Oct 30 2013

Safe-Smart Halloween Tips

Published by at 7:14 PM under Abduction Prevention,Child Safety

Every year people ask me if Trick or Treating is still a safe tradition. My answer is YES. Enjoy the holiday with your kids, but of course, take a few precautions whether your kids are young and going out with you or if they are a little bit older and venturing out into the neighborhood with friends (which I typically advise waiting until your child is at least 12 years old in most cases). For little ones, there’s a lot of sensory issues on Halloween:  spooky costumes, scary decorations, so please keep that in mind if your little one gets a little overloaded by all the sights & sounds, and activity.

  • Before venturing out with young children, remind kids that this is one day a year, and that it’s OK to take the treats from other people because mom/dad/or safe adult is still WITH them. If it’s not Halloween, no taking candy from people we don’t know!
  • There’s a good chance some of the costumes other people are wearing can be pretty scary to a young child. If your child becomes afraid because they’ve seen a “scary or gruesome character”, gently reassure your child that it’s make-believe and that character isn’t real. Remind them they are safe because you’re with them. You can even agree with your child that the costume is yucky and then turn it around to a positive like “I’m glad you’re a ….. (pirate, princess, etc)…. this year!” Validate their feelings, and if they need to take a little break for a few minutes, allow them time to re-gain their composure and confidence again before ringing the next doorbell.
  • Keep an eye open as the kids walk up to front door of a house, (or go right up to the door w/them) so that they’re not going inside for the treats.
  • Also a good idea to stay nearby as they ring doorbells — just in case there’s a BIG DOG that also likes to get in on the action. Kids can get really scared by this, and then run away fast, trip over their costume, etc. I can’t tell you how many times I have seen that scenario, where someone answers their front door with a huge German Shepherd (or some other big dog) and kids scream and go running!

Check out the tips below for a few more reminders for kids of all ages and have a happy Halloween!

1.  Plan your route ahead of time and check your state’s Megan’s Law Sex Offender register. If there is an offender living in your neighborhood, be sure to skip that house. If your teens or tweens are trick or treating on their own, instruct them skip that one. If they ask why, let them know that the person who lives there simply is not a “safe grownup.” In California, the Megan’s Law website is www.meganslaw.ca.gov. To check the sex offender register in other states, go to: *www.nsopw.gov and follow the prompts.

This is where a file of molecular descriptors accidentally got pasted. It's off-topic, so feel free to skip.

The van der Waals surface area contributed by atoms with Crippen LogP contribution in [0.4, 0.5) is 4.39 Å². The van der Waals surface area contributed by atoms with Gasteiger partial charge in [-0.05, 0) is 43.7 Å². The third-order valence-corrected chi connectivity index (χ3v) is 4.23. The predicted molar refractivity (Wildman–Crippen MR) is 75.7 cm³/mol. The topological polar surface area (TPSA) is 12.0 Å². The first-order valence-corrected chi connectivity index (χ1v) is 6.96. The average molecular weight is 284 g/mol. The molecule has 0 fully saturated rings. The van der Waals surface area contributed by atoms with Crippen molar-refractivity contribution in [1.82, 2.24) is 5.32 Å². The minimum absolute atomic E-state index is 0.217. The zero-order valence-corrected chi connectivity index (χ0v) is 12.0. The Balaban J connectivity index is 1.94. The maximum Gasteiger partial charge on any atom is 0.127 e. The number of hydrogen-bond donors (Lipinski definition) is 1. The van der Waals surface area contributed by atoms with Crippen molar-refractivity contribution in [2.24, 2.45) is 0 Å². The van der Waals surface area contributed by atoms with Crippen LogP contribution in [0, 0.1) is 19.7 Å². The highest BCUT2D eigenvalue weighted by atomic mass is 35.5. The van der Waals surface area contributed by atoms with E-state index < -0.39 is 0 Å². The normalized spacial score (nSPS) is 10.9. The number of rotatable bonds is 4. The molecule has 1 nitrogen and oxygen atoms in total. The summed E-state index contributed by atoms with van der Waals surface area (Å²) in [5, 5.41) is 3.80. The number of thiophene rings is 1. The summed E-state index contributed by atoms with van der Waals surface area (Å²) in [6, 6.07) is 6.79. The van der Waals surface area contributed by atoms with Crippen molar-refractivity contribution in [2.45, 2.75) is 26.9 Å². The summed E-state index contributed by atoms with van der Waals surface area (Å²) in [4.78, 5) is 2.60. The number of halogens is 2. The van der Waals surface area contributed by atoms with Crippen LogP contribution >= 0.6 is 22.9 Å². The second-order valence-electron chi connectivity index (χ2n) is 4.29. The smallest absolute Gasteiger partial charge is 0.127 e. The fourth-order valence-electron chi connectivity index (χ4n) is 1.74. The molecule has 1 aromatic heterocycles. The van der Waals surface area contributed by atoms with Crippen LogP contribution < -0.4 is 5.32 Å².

*(United States Dept. of Justice, National Sex Offender Public Website or visit www.familywatchdog.us )

2. Children under 12 should be accompanied by a responsible adult.
3. Older kids should trick or treat in a group or with a buddy – not alone.
4. Stay in familiar neighborhoods & only visit houses that are well lit.
5. If a child gets lost, or feels scared or threatened for any reason, they should seek out another MOM WITH KIDS for help. That’s a safe stranger in an emergency.
6. Be very wary of any adult stranger (without kids) who suddenly tries to join you as you trick or treat. If kids are on their own, they should say NO and get away from that person quickly.
7. Stay in the open, don’t take shortcuts through alleys or unlit backyards.
8. Kids on their own should never get into a car with anyone no matter how friendly…unless they have already gotten permission from their parents ahead of time or have called you to CHECK FIRST.
9. Carry a flashlight and a fully charged cell phone. (Make sure older kids who are on their own do so as well.)
10. For young children, write down your cell phone #, have them carry it in a pocket or an easily accessible place (like inside their treat or treat bag).   If they can’t find you,  they can ask another Mom w/kids to call you.                                                                                                                                                                                                                                                                                                                                                                                                                                                                                                                                                 11. Set a firm time limit on how long kids can be out on their own.
12. All treats must be inspected by a parent first. Do not eat any unwrapped or partially wrapped treats.
13. Wear brightly colored clothes or use some reflective tape on kids’ costumes or bag. If you’re the grownup taking out a group of children, wear something that can be easily seen by the kids.


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